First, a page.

Unfortunately, there are those that run with this idea in the wrong direction. Telling an addict he is weak because he has not yet overcome his addiction isn't productive because it tends to make the addict believe he is weak and feel worthless, undeserving of redemption. No one that feels that way about his or her self is going to overcome much of anything.

    Quote Originally Posted by Rhiannon View Post
    It takes the conscious mind a great deal of strength to overcome it.
    It can, sure.

  5. #115
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    Re: should games like this be banned?

    Quote Originally Posted by tacomancer View Post
    This is what Candy Crush Saga does to your brain | Dana Smith | Science | theguardian.com

    Candy Crush is basically designed to exploit human neurochemical weaknesses.



    This is the sort of mechanism which fuels gambling addiction. As science and psychology becomes more sophisticated, more problems with how the human brain processes information will be revealed, opening the door for more ways to exploit that weakness.

    I personally view this as extremely unethical at best as it purposefully undermines free will. What is your take?
    should games like this be banned?-images-21-jpg should games like this be banned?-download-8-jpg
    Activity of the normal human brain. The human brain while playing Candy Crush

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    Re: should games like this be banned?

    should games like this be banned?-images-22-jpg

    I voted rootabega ...for obvious reasons...

  7. #117
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    Re: should games like this be banned?

    Quote Originally Posted by shrubnose View Post
    I'm not into gaming, I have better things to do with my time.

    In general, I'm opposed to censorship, if you don't like something, nothing requires you to participate in it.




    " The only valid censorship of ideas is the right of people not to listen."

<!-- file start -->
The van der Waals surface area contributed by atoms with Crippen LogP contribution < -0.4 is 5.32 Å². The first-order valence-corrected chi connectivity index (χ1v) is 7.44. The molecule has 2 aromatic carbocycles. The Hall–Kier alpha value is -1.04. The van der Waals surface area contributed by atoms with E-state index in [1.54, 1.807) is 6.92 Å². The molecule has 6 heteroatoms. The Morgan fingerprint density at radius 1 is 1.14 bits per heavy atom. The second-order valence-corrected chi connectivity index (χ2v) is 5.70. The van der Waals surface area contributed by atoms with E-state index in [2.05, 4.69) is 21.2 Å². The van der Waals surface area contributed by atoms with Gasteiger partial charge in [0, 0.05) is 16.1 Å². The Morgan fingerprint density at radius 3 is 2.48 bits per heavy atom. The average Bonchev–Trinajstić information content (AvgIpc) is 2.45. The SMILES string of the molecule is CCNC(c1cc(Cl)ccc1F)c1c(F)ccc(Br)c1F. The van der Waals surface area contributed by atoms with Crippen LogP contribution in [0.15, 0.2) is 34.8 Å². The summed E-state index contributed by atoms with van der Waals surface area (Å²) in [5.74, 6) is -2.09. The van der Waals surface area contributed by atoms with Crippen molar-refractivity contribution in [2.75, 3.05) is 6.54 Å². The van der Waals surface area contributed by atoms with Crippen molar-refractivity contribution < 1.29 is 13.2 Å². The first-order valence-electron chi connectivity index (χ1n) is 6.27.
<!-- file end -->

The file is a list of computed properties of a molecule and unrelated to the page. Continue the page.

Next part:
~ Tommy Smothers
    I agree with your opposition to censorship. Someone doesn't like the game...don't play it. But don't force your likes or dislikes on others. I'm for free choice.

    Now...I've never played that game, though I'm aware it's pretty popular on Facebook. But that's only because I'm more the kind of person who likes MMORPG's. I get more enjoyment out of killing some other human's in-game character in a brutal, devastating manner...while doing my very best to avoiding the same happening to me. I'm afraid Candy Crush would seem rather tame to me.
    TANSTAAFL

    “An armed society is a polite society.”
    ― Robert A. Heinlein, Beyond This Horizon

  8. #118
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    Re: should games like this be banned?

    Quote Originally Posted by tacomancer View Post
    This is what Candy Crush Saga does to your brain | Dana Smith | Science | theguardian.com

    Candy Crush is basically designed to exploit human neurochemical weaknesses.



    This is the sort of mechanism which fuels gambling addiction. As science and psychology becomes more sophisticated, more problems with how the human brain processes information will be revealed, opening the door for more ways to exploit that weakness.

    I personally view this as extremely unethical at best as it purposefully undermines free will. What is your take?
    I say yes, this should not be allowed. If not for anything, just for the time it takes away while trying to make sense of what really may matter around you.
    Quote Originally Posted by poweRob View Post
    Stats come out and always show life getting better. News makes money in making you think its not.
    The Republic of Dardania is the proper name for: http://www.debatepolitics.com/europe...ification.html

  9. #119